History Hoydens


Historical Romance Writers Dishing the Dirt on Research

25 April 2008

The Warp and Woof of Historical Fiction: What They Read and Wrote and (even) Wore

One of the joys of history-hoydendom is bouncing off the thoughts and words of the others in our group. And Tracy's intricate and elegant post about the political context of Waterloo and Peterloo has plunged me into vortex of associations, some of which have been swirling in my backbrain since I tried (and failed) to write my own book set in 1819 Manchester; some of which I've only encountered in the reading I've been doing very lately; and some of which I'm resolving to follow up as soon as I can.

But although in The Slightest Provocation I did do a lot of research about the political context of Home Office-sponsored provocateuring (the plot follows the documented day-to-day activities of a certain seedy secret government agent, known to history as Oliver the Spy), in truth political context isn't my favorite thing about writing historical romance.

In truth, what I most love is thinking about is what people read and wrote during the period I'm trying to portray. Because majoring in English (as Garrison Keillor has shown us) is a commitment that goes beyond your four years of college...

And so, qua Peterloo, the lifelong English major in me couldn't help but think of this response to the event, written soon after it happened, by one of the most passionate and engaged writers of that -- or of any -- age:

I met murder on the way
He had a mask like Castlereagh
Very smooth he
looked, yet grim;
Seven blood-hounds followed him:

All were fat; and
well they might
Be in admirable plight,
For one by one, and two by two,
He tossed them human hearts to chew
Which from his wide cloak he drew.

Shelley's "Masque of Anarchy," goes on for far too long (this is only a tiny excerpt). But it's still one of the most brilliant responses ever written to outrageous political violence (and would we had him with us now).

But here are some less well known and considerably less brilliant words from Blackwood's Magazine of the same period: "It is a better and wiser thing to be a starved apothecary than a starved poet, so back to the shop Mr. John."

A gentler outrage, this one. No hussars charging into a crowd and slashing at innocent women demonstators here. No marchers cut down, Sunday clothes bloodied, the greenery they'd stuck in their hatbrims that bright morning torn and muddy and trampled underfoot. Only a stupidly self-regarding gentleman of letters sneering at Shelley's friend the apothecary and surgeon John Keats, for having the effrontery to write English poetry.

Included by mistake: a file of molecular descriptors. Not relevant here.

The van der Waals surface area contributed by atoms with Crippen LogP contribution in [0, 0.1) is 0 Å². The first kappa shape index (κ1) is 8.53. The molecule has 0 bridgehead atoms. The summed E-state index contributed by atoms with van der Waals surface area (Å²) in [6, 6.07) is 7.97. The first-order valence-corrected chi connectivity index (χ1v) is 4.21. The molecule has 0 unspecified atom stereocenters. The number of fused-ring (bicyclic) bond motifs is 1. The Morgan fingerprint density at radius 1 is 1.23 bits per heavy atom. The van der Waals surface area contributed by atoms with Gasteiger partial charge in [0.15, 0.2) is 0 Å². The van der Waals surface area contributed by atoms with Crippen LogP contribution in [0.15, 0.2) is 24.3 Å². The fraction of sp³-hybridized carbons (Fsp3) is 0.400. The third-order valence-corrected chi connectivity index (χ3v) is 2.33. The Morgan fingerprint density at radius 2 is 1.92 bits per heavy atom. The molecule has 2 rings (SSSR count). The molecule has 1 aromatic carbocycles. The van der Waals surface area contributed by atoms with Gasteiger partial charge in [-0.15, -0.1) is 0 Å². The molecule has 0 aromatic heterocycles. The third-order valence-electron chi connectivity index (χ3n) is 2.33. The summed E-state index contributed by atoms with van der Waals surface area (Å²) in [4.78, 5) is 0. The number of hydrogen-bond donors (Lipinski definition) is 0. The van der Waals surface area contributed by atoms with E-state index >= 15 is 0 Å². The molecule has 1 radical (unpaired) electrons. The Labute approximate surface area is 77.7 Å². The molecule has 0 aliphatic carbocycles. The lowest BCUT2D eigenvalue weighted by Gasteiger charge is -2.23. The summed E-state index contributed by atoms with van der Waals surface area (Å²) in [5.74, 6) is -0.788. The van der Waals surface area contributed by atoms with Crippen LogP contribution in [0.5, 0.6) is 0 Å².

Keats continued to write, of course. For what it's worth, it was during the dark and difficult years of 1818 and 1819 that Keats wrote most of his prodigious output, before dying of consumption. And I can't help but associate this young writer's asgoinighs will and ambition with that of the period -- steam technology, empire in Asia and Africa, fortunes to be made in manufacturing, inner worlds to be discovered in romantic poetry. (I wanted to call my failed novel of 1819 Steam.)

And here are more words, from another man who'd worked in a shop -- the manufacturer and progressive employer Robert Owen remembering how, as a young assistant to a draper, every morning he had "the hairdresser to powder and pomatum and curl my hair."

While as to what links these quotes together...

..and what links them as well to our unfailing history hoyden interest in period dress and what it meant to feel your best in the clothing of a time other than our own...

...for me at least part of it must be the problem of how to portray a society like Georgian and Regency England, that was so callously stratified and yet so buoyantly striving.

An author ought to remember the period's cruel political reaction and repression, the appalling working conditions the as-yet unorganized factory workers fell victim to. But she also needs to remember that even the victims of history are the heroes and heroines of their own stories.

And that the heroes and heroines of their own stories always will probably always try to dress as befits a hero or heroine. Which is why, I suppose, I'm touched by young Owens' powder and pomatum, as well as the Peterloo marchers' Sunday clothes.